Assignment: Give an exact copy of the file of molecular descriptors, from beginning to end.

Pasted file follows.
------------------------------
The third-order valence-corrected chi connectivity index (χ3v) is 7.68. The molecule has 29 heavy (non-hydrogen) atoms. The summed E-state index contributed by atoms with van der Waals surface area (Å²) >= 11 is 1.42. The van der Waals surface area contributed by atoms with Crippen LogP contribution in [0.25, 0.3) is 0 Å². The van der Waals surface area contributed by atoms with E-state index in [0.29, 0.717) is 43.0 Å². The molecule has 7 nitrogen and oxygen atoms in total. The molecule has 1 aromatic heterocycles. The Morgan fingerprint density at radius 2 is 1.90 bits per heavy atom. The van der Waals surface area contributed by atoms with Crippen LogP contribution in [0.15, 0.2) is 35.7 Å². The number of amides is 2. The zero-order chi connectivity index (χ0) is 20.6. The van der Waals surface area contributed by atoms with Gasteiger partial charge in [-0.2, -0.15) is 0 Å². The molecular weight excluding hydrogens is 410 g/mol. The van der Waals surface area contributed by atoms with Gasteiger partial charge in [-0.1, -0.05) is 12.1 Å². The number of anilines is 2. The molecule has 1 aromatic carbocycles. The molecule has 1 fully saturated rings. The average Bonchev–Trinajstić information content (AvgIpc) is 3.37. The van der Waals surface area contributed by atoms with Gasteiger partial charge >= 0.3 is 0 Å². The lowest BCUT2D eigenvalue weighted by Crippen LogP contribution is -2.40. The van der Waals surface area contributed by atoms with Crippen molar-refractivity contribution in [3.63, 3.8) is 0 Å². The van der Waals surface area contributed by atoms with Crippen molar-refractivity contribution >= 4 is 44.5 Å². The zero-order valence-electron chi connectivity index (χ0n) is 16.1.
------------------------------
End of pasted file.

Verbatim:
The third-order valence-corrected chi connectivity index (χ3v) is 7.68. The molecule has 29 heavy (non-hydrogen) atoms. The summed E-state index contributed by atoms with van der Waals surface area (Å²) >= 11 is 1.42. The van der Waals surface area contributed by atoms with Crippen LogP contribution in [0.25, 0.3) is 0 Å². The van der Waals surface area contributed by atoms with E-state index in [0.29, 0.717) is 43.0 Å². The molecule has 7 nitrogen and oxygen atoms in total. The molecule has 1 aromatic heterocycles. The Morgan fingerprint density at radius 2 is 1.90 bits per heavy atom. The van der Waals surface area contributed by atoms with Crippen LogP contribution in [0.15, 0.2) is 35.7 Å². The number of amides is 2. The zero-order chi connectivity index (χ0) is 20.6. The van der Waals surface area contributed by atoms with Gasteiger partial charge in [-0.2, -0.15) is 0 Å². The molecular weight excluding hydrogens is 410 g/mol. The van der Waals surface area contributed by atoms with Gasteiger partial charge in [-0.1, -0.05) is 12.1 Å². The number of anilines is 2. The molecule has 1 aromatic carbocycles. The molecule has 1 fully saturated rings. The average Bonchev–Trinajstić information content (AvgIpc) is 3.37. The van der Waals surface area contributed by atoms with Gasteiger partial charge >= 0.3 is 0 Å². The lowest BCUT2D eigenvalue weighted by Crippen LogP contribution is -2.40. The van der Waals surface area contributed by atoms with Crippen molar-refractivity contribution in [3.63, 3.8) is 0 Å². The van der Waals surface area contributed by atoms with Crippen molar-refractivity contribution >= 4 is 44.5 Å². The zero-order valence-electron chi connectivity index (χ0n) is 16.1.